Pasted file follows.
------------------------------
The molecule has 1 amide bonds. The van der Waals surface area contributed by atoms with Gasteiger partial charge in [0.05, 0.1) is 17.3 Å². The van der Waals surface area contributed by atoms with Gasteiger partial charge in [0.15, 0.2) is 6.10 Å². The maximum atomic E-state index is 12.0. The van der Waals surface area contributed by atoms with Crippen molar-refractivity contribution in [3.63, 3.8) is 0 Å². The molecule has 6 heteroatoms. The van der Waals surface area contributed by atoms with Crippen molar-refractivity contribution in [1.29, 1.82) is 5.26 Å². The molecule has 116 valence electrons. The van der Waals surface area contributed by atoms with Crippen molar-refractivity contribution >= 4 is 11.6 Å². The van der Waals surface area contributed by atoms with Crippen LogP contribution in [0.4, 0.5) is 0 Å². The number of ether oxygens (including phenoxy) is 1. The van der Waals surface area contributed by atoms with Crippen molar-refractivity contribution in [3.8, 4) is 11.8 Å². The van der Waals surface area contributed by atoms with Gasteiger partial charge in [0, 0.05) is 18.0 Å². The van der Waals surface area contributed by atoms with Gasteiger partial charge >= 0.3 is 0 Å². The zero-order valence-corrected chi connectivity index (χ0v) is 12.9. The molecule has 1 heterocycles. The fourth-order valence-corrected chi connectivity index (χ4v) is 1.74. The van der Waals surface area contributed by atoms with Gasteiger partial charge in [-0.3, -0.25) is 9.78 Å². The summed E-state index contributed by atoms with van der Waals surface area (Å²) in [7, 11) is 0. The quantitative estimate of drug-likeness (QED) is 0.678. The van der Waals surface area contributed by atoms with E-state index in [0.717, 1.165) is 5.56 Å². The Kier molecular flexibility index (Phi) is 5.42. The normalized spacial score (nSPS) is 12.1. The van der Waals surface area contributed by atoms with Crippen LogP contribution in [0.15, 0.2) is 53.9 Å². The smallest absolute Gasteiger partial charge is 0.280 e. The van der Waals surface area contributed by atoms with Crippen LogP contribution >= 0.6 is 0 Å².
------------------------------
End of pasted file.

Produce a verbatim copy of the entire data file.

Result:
The molecule has 1 amide bonds. The van der Waals surface area contributed by atoms with Gasteiger partial charge in [0.05, 0.1) is 17.3 Å². The van der Waals surface area contributed by atoms with Gasteiger partial charge in [0.15, 0.2) is 6.10 Å². The maximum atomic E-state index is 12.0. The van der Waals surface area contributed by atoms with Crippen molar-refractivity contribution in [3.63, 3.8) is 0 Å². The molecule has 6 heteroatoms. The van der Waals surface area contributed by atoms with Crippen molar-refractivity contribution in [1.29, 1.82) is 5.26 Å². The molecule has 116 valence electrons. The van der Waals surface area contributed by atoms with Crippen molar-refractivity contribution >= 4 is 11.6 Å². The van der Waals surface area contributed by atoms with Crippen LogP contribution in [0.4, 0.5) is 0 Å². The number of ether oxygens (including phenoxy) is 1. The van der Waals surface area contributed by atoms with Crippen molar-refractivity contribution in [3.8, 4) is 11.8 Å². The van der Waals surface area contributed by atoms with Gasteiger partial charge in [0, 0.05) is 18.0 Å². The van der Waals surface area contributed by atoms with Gasteiger partial charge >= 0.3 is 0 Å². The zero-order valence-corrected chi connectivity index (χ0v) is 12.9. The molecule has 1 heterocycles. The fourth-order valence-corrected chi connectivity index (χ4v) is 1.74. The van der Waals surface area contributed by atoms with Gasteiger partial charge in [-0.3, -0.25) is 9.78 Å². The summed E-state index contributed by atoms with van der Waals surface area (Å²) in [7, 11) is 0. The quantitative estimate of drug-likeness (QED) is 0.678. The van der Waals surface area contributed by atoms with E-state index in [0.717, 1.165) is 5.56 Å². The Kier molecular flexibility index (Phi) is 5.42. The normalized spacial score (nSPS) is 12.1. The van der Waals surface area contributed by atoms with Crippen LogP contribution in [0.15, 0.2) is 53.9 Å². The smallest absolute Gasteiger partial charge is 0.280 e. The van der Waals surface area contributed by atoms with Crippen LogP contribution >= 0.6 is 0 Å².